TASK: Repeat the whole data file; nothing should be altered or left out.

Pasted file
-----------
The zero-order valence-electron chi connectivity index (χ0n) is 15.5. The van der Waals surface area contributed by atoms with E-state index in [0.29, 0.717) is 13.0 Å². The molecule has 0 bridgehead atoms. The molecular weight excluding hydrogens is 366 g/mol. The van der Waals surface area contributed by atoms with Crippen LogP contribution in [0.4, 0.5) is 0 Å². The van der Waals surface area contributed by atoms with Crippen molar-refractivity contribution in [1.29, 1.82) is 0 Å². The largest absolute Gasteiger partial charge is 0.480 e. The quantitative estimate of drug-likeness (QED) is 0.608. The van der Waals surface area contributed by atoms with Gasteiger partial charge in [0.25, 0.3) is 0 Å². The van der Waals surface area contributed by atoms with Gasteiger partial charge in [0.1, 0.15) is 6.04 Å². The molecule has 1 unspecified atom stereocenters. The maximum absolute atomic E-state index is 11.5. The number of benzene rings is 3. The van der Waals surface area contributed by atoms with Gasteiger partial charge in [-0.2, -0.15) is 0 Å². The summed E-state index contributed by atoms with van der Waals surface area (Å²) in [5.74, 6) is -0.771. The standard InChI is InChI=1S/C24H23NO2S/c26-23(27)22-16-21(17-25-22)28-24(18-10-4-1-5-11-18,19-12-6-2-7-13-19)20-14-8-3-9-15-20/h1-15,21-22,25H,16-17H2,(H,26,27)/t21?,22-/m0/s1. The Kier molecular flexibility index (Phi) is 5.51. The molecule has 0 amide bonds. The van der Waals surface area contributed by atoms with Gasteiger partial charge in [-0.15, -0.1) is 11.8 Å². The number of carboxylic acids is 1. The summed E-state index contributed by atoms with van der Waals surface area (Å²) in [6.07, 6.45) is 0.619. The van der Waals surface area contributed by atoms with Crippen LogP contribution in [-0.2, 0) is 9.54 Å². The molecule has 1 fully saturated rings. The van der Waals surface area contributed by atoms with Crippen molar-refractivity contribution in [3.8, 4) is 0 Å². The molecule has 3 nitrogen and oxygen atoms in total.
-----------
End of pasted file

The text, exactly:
The zero-order valence-electron chi connectivity index (χ0n) is 15.5. The van der Waals surface area contributed by atoms with E-state index in [0.29, 0.717) is 13.0 Å². The molecule has 0 bridgehead atoms. The molecular weight excluding hydrogens is 366 g/mol. The van der Waals surface area contributed by atoms with Crippen LogP contribution in [0.4, 0.5) is 0 Å². The van der Waals surface area contributed by atoms with Crippen molar-refractivity contribution in [1.29, 1.82) is 0 Å². The largest absolute Gasteiger partial charge is 0.480 e. The quantitative estimate of drug-likeness (QED) is 0.608. The van der Waals surface area contributed by atoms with Gasteiger partial charge in [0.25, 0.3) is 0 Å². The van der Waals surface area contributed by atoms with Gasteiger partial charge in [0.1, 0.15) is 6.04 Å². The molecule has 1 unspecified atom stereocenters. The maximum absolute atomic E-state index is 11.5. The number of benzene rings is 3. The van der Waals surface area contributed by atoms with Gasteiger partial charge in [-0.2, -0.15) is 0 Å². The summed E-state index contributed by atoms with van der Waals surface area (Å²) in [5.74, 6) is -0.771. The standard InChI is InChI=1S/C24H23NO2S/c26-23(27)22-16-21(17-25-22)28-24(18-10-4-1-5-11-18,19-12-6-2-7-13-19)20-14-8-3-9-15-20/h1-15,21-22,25H,16-17H2,(H,26,27)/t21?,22-/m0/s1. The Kier molecular flexibility index (Phi) is 5.51. The molecule has 0 amide bonds. The van der Waals surface area contributed by atoms with Gasteiger partial charge in [-0.15, -0.1) is 11.8 Å². The number of carboxylic acids is 1. The summed E-state index contributed by atoms with van der Waals surface area (Å²) in [6.07, 6.45) is 0.619. The van der Waals surface area contributed by atoms with Crippen LogP contribution in [-0.2, 0) is 9.54 Å². The molecule has 1 fully saturated rings. The van der Waals surface area contributed by atoms with Crippen molar-refractivity contribution in [3.8, 4) is 0 Å². The molecule has 3 nitrogen and oxygen atoms in total.